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Medication Adherence and Medicare’s Part D Prescription Drug Program

October 29, 2009
11:12 am

Below is my blog post which was featured today on Disruptive Women In Health Care:

If only it were an urban legend that senior citizens in the United States were cutting their physician-prescribed pills in half or ignoring their medications altogether in order to have enough money for food and utilities, but one doesn’t need academic studies to know that this kind of economically-forced non-adherence has too often been the case in our country.

After Congress passed the Medicare Modernization Act (MMA), creating the Part D prescription drug program, the Healthcare Leadership Council – an advocacy group comprised of chief executives of healthcare companies and organizations from all health sectors – literally took its show on the road.  Having worked for passage of the MMA, we felt a responsibility to ensure that the new Part D program was implemented successfully and that seniors knew how to take advantage of the new benefit.

In community meetings across the country, I met with scores of elderly men and women who told me heart-wrenching stories of the hard choices they had to make between medications and other necessities, knowing they were putting their health at risk.

Has the Medicare Part D prescription drug program made a difference in drug adherence within this vulnerable population?  The results are quite positive but they also show that further improvements remain necessary.

The impact of Part D on drug adherence among the elderly is unquestionable.  A survey in April of this year by KRC Research (commissioned by Medicare Today, a coalition of local and national organizations we founded to provide reliable Part D information to seniors) found that three of every 10 Medicare beneficiaries reported that they are now taking medications that they had previously either skipped or rationed.

A more recent study published this week in the Journal of the American Medical Association, involving data collected over a three-year period from over 24,000 Medicare beneficiaries, found that 11.5 percent of beneficiaries skipped medications in 2006, after the drug benefit was introduced, compared to 14.1 percent in 2005.  The study also found that 7.6% reported cutting back on spending for basic needs in 2006 to afford medications, compared to 11.1% doing so the previous year, before they had prescription drug coverage.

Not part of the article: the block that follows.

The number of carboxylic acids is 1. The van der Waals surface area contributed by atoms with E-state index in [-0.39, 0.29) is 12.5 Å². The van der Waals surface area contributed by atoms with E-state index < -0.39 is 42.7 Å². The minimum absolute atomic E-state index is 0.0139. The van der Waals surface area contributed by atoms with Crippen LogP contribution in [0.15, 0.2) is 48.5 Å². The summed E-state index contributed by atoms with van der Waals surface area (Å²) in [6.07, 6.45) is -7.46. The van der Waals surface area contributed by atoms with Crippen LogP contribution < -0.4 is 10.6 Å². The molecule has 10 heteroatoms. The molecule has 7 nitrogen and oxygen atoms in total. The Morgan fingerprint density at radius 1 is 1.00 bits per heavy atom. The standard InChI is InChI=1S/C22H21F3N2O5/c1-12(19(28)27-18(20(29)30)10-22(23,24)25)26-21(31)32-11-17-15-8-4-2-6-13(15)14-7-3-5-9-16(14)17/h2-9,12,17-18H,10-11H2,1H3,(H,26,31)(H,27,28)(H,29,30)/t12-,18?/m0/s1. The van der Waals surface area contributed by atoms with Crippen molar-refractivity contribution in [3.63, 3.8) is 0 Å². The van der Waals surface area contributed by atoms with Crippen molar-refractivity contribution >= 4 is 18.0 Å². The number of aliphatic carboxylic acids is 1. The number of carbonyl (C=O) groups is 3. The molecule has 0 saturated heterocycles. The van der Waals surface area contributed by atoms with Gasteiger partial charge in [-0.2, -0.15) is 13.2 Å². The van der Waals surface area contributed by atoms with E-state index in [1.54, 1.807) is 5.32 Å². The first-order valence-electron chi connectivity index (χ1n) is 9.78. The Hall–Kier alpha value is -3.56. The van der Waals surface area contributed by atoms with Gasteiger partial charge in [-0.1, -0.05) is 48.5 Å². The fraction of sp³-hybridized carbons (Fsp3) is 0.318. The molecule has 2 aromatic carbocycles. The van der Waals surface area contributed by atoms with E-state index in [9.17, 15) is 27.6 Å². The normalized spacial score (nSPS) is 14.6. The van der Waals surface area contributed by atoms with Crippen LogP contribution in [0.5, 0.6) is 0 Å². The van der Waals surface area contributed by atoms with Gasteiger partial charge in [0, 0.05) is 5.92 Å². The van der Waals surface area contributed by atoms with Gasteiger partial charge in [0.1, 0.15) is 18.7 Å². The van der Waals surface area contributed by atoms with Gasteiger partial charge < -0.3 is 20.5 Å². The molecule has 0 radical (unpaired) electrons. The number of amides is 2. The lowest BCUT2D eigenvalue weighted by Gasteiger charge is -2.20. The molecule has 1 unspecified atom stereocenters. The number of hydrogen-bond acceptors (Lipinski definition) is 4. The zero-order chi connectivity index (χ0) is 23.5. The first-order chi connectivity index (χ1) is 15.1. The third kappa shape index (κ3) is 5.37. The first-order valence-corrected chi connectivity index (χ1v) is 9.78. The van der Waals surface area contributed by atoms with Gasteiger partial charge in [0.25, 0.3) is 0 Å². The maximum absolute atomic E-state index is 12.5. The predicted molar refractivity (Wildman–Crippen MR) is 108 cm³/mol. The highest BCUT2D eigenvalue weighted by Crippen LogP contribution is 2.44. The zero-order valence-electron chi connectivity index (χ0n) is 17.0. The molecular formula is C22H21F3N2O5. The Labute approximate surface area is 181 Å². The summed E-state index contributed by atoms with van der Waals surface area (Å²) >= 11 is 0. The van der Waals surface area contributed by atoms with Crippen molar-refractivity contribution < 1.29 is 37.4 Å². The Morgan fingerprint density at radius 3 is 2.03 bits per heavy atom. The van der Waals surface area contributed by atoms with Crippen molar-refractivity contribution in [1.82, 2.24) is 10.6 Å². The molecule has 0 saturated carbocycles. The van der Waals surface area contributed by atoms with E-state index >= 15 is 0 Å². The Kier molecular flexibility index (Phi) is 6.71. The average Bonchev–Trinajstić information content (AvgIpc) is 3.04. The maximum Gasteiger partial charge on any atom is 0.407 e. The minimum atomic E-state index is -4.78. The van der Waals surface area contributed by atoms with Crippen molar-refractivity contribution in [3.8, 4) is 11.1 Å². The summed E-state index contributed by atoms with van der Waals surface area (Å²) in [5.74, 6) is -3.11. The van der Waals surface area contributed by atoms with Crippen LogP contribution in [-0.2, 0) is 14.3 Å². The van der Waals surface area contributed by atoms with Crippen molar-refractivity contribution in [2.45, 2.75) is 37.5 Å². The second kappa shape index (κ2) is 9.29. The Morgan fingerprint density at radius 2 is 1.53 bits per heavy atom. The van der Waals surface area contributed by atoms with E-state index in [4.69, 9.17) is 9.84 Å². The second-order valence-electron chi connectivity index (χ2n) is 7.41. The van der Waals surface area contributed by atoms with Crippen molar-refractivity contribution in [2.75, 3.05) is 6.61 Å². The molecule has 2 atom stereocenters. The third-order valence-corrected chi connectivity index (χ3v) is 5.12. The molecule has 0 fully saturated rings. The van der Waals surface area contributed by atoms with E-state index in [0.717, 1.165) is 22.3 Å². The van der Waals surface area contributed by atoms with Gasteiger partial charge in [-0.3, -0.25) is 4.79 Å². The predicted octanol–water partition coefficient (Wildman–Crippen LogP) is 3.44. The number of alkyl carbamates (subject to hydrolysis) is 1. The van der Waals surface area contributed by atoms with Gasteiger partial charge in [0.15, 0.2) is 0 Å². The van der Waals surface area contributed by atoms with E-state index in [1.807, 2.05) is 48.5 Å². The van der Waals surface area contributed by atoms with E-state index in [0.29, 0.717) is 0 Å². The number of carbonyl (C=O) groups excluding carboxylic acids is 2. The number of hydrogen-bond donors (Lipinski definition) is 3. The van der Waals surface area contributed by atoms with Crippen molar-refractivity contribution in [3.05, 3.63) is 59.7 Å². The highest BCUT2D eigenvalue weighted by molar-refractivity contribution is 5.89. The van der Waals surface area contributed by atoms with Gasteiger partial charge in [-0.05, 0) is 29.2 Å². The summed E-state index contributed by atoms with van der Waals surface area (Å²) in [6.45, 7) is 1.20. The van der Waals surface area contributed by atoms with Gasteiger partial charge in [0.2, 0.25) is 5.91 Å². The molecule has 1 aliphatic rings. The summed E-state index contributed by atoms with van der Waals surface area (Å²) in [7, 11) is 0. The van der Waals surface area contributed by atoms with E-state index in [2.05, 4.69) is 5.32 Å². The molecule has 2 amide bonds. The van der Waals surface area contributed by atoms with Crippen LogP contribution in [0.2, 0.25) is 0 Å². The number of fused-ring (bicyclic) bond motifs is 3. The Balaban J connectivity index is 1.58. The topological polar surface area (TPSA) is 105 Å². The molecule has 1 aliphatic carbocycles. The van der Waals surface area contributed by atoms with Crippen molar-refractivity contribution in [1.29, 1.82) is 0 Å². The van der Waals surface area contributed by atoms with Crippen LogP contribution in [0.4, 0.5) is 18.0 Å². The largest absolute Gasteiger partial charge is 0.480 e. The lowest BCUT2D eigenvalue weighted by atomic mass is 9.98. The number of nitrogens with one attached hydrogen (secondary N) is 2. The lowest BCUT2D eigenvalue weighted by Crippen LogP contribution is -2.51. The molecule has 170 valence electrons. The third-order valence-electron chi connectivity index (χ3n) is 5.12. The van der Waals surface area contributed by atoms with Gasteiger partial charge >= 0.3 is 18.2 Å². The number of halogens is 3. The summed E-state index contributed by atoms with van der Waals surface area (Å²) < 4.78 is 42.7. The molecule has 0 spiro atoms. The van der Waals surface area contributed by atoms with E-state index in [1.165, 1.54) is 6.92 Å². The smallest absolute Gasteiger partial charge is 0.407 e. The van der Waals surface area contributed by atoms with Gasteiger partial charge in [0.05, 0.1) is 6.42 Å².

That’s significant progress, coming in just the first year of Part D implementation.

The JAMA study also showed, however, that the sickest beneficiaries, those requiring the most prescriptions, showed no improvement in their drug adherence.  That data underscores the need for further improvement in the Part D program.

It can be presumed that many of those high drug spenders fall into the so-called “donut hole”, the spending gap within which Part D doesn’t cover prescription costs.  Health reform bills working their way through Congress right now include provisions to cut in half those “donut hole” out-of-pocket costs.  This would be a welcome change and one that presumably would strengthen drug adherence among less-healthy Medicare beneficiaries.

Focus needs to be given, as well, to the approximately two million Medicare beneficiaries who are eligible for low-income subsidies but are not enrolled in the prescription drug benefit program.  Not only is intense community outreach necessary to help enroll these beneficiaries, but Congress should also take a look at the asset tests that may be keeping many economically-vulnerable seniors from the benefits they need.

We’re moving closer to the day in which economics ceases to be a barrier to drug adherence among the elderly, but there is still work to be done.

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